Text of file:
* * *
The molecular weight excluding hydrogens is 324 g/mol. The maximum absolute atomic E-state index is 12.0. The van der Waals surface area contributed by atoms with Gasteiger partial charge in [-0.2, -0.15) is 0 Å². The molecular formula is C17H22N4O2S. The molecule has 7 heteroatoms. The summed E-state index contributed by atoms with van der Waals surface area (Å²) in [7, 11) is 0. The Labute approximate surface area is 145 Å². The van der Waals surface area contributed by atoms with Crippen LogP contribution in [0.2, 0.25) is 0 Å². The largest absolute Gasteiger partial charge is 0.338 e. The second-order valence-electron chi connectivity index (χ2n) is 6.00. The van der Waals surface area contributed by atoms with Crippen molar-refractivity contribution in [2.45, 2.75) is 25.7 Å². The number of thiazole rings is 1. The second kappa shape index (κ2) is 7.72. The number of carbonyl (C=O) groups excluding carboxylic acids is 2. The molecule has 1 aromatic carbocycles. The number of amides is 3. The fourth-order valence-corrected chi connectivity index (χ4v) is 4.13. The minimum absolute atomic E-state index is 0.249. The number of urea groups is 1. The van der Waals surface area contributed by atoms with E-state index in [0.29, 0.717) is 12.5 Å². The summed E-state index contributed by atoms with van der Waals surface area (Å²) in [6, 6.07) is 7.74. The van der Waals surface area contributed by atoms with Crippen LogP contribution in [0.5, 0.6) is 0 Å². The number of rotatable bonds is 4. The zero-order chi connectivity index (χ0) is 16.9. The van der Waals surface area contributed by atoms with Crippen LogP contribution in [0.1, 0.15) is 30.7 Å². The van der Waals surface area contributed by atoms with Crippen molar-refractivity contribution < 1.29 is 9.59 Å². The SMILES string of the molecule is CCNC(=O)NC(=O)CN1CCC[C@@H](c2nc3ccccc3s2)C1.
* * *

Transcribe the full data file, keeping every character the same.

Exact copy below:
The molecular weight excluding hydrogens is 324 g/mol. The maximum absolute atomic E-state index is 12.0. The van der Waals surface area contributed by atoms with Gasteiger partial charge in [-0.2, -0.15) is 0 Å². The molecular formula is C17H22N4O2S. The molecule has 7 heteroatoms. The summed E-state index contributed by atoms with van der Waals surface area (Å²) in [7, 11) is 0. The Labute approximate surface area is 145 Å². The van der Waals surface area contributed by atoms with Crippen LogP contribution in [0.2, 0.25) is 0 Å². The largest absolute Gasteiger partial charge is 0.338 e. The second-order valence-electron chi connectivity index (χ2n) is 6.00. The van der Waals surface area contributed by atoms with Crippen molar-refractivity contribution in [2.45, 2.75) is 25.7 Å². The number of thiazole rings is 1. The second kappa shape index (κ2) is 7.72. The number of carbonyl (C=O) groups excluding carboxylic acids is 2. The molecule has 1 aromatic carbocycles. The number of amides is 3. The fourth-order valence-corrected chi connectivity index (χ4v) is 4.13. The minimum absolute atomic E-state index is 0.249. The number of urea groups is 1. The van der Waals surface area contributed by atoms with E-state index in [0.29, 0.717) is 12.5 Å². The summed E-state index contributed by atoms with van der Waals surface area (Å²) in [6, 6.07) is 7.74. The van der Waals surface area contributed by atoms with Crippen LogP contribution in [0.5, 0.6) is 0 Å². The number of rotatable bonds is 4. The zero-order chi connectivity index (χ0) is 16.9. The van der Waals surface area contributed by atoms with Crippen LogP contribution in [0.1, 0.15) is 30.7 Å². The van der Waals surface area contributed by atoms with Crippen molar-refractivity contribution < 1.29 is 9.59 Å². The SMILES string of the molecule is CCNC(=O)NC(=O)CN1CCC[C@@H](c2nc3ccccc3s2)C1.